# 1.3(TW) - Even and Odd Functions and Symmetry Bafiniiian(I...

This preview shows pages 1–6. Sign up to view the full content.

This preview has intentionally blurred sections. Sign up to view the full version.

View Full Document

This preview has intentionally blurred sections. Sign up to view the full version.

View Full Document

This preview has intentionally blurred sections. Sign up to view the full version.

View Full Document
This is the end of the preview. Sign up to access the rest of the document.

Unformatted text preview: Even and Odd Functions and Symmetry: Bafiniiian (I? Ever: anti Martians The Martian f is as. era-n inns-sins if a} W fix] for ail; J; in tits domain at" f. 111;: right sis]: {if the narration {if an even inaction ﬁne-s not change if :r is repiared with Mar. The insisting}. f is an tutti insisting if fl: Mr} V" minim} for aii .r in the domain at? f. tire-r? ram: is the right side of the emanation afar: arid inherits-i changes its sign ii" .31: is replaeeri with. Mr. Eran Fanstians and y-Asis Symmetry The gram]. at? an even i’nnstinn in which ft: if} fix} is. synaraairic with respect. in the pines-is. A graph is symmetric with respect to the y—axis if, for every point (X,y) on the graph, the point (-x,y) is also on the graph. All even functions have graphs with this kind of symmetry. A graph is symmetric with respect to the origin if, for every point (X,y) on the graph, the point (-X,-y) is also on the graph. Observe that the first- and third- quadrant portions of odd functions are reflections of one another with respect to the origin. Notice that f(X) and f(-x) have opposite signs, so that f(~x)=-f(x). All odd functions have graphs with origin symmetry. Determine Whether each ra h iven is an even function an odd function or a ﬁmction that is neither even nor odd Note: Compare these tests to the symmetry tests for equations. B‘s-01C. Wish/M *3 I?) 7’3 a Li 2: X —-X +i Pt) \$00: X3,” :3) «F00 a if I awn—nice) rF(——x)= H) " H” J“ :._ _X3___X 1 X2— :2 —(X3+x) 2-. 400 1 "- ifCK) MW- 6937 Viji cewise Func ans 4 W e ace—2): " (/ Functions and Difference Quotients ﬂ eﬁmiﬁun {if a .iﬁ‘meme ﬁnnﬁem The exltrr-eeeimim we 9% m fit in m 33 at 1:]? éwalle-zi dii’fewlwe qwtiwt- W4 _ ﬁx} m Minx] Some piecewise functions are called step functions because their graphs form discontinuous steps. One such function is called the greatest integer function, symbolized by int(X) or [X], where int(X)= the greatest integer that is less than or equal to X. For example, int(l)=l, int(l.3)=l, int(l.5)=l, int(l.9)=l int(2)=2, int(2.3)=2, int(2.5)=2, int(2.9)=2 Graphing: 1. Press the blue “y =” button. Enter the ﬁmction you want to graph. For example, f(x) = 3x2 — 4X + 1 can be entered as y1 = 3xA2 — 4x + 1. The symbol “x” can be entered ﬁom the button to the right of the green “alpha” button. If you wish to graph a second function at the same time as the ﬁrst, you can enter it on the “y2 =” line of the “ =” screen. 2. Now press the blue “graph” button. You should see the graph of a parabola. To adjust viewing window, press the blue “window” button. Try changing the xmin, xmax, ymin, and ymax values. Changing these numbers will change the left, right, bottom, and top bounds of the viewing window. You must choose xmin < xmax and ymin < ymax. Press the “graph” button the regraph the function. Making a Table of Function Values: 1. Press the blue “y =” button. Enter the ﬁmction for which you want a table. Use the same notation as in part 1 of the graphing instructions. 2. Now press the yellow “2nd” button and then the blue “window” button. This is where you setup the properties of the table. Set TblStart to the ﬁrst x value you want to see, say 0. The value on the next line (ATbl — read “delta Table”) represents the increments of the X-values. Enter a nonzero number for ATbl. Try a positive value. Later you can try a negative value. - 3. Now press the yellow “2nd” button and then the blue “graph” button. You will now see a table if input and output values for the function. Each line (ordered pair) represents a point on the graph of the ﬁinction. Note 4: There are many real-life situations that are not modeled by functions. For example, systems that exhibit “hysteresis” cannot be modeled by the functions we encounter in this course. Piecewise—deﬁned functions can be graphed on the TI calculators. On the TI Calculators, graphing these functions uses logical tests (yes = 1, no = 0). 1. Press the MODE button (next to 2nd) and select DOT mode. This prevents the calculator from connecting parts of a graph that should not be connected. 2. Press the Y: button. On line y1 = we will enter a function to graph. On line yl, enter y1= (1+X)(-3SX)(X<0)+(X2)(OSX)(XS-4). Now press GRAPH. You should see part of a line segment followed by part of a parabola. The inequality symbols are obtained in the TEST menu (press 2‘"I Math). The parts in parentheses involving inequality symbols are logical variables. They are either true or false. If a condition is true, the part in parentheses is assigned the value 1. If it is false, it is assigned the value 0. In this way, only one part of the function is graphed at one time. One part is “zeroed” while the other part is graphed. If you are going to major in computer science or do any computer programming, you should be familiar with logical variables ...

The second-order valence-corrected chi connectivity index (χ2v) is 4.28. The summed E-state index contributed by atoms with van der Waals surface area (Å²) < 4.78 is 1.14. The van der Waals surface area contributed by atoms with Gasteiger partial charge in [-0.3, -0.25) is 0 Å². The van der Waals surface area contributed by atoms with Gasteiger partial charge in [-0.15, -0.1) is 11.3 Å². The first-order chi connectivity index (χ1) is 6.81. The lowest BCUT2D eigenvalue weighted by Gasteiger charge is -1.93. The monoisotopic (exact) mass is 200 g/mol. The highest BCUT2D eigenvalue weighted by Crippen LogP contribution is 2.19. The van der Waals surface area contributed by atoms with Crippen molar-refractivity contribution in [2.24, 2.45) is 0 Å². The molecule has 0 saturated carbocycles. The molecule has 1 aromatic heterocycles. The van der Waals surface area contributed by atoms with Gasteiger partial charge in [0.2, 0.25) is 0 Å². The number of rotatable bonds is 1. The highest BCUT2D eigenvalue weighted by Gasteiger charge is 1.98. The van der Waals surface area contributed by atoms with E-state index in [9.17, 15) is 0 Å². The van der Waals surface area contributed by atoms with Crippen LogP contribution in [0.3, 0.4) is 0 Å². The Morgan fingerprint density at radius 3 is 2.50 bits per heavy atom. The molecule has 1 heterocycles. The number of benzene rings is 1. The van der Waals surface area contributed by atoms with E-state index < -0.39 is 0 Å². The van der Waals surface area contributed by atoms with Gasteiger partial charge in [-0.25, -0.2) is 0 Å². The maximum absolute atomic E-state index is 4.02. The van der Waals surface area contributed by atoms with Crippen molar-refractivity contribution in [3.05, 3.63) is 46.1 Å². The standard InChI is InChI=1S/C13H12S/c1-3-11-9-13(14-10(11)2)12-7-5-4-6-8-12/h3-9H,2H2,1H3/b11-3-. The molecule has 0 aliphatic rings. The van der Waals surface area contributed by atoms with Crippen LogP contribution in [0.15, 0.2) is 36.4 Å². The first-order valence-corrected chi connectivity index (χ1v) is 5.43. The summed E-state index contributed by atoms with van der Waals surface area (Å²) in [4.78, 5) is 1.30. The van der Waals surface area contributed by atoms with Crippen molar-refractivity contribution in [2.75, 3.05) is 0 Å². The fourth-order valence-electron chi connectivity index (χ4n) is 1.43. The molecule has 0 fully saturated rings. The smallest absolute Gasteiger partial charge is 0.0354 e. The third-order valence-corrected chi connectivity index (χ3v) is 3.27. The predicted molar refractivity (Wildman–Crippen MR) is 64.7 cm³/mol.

View Full Document

## This note was uploaded on 01/16/2012 for the course MATH 126 taught by Professor Blisinhestiyas during the Fall '11 term at Truckee Meadows Community College.

### Page1 / 6

1.3(TW) - Even and Odd Functions and Symmetry Bafiniiian(I...

This preview shows document pages 1 - 6. Sign up to view the full document.

View Full Document
Ask a homework question - tutors are online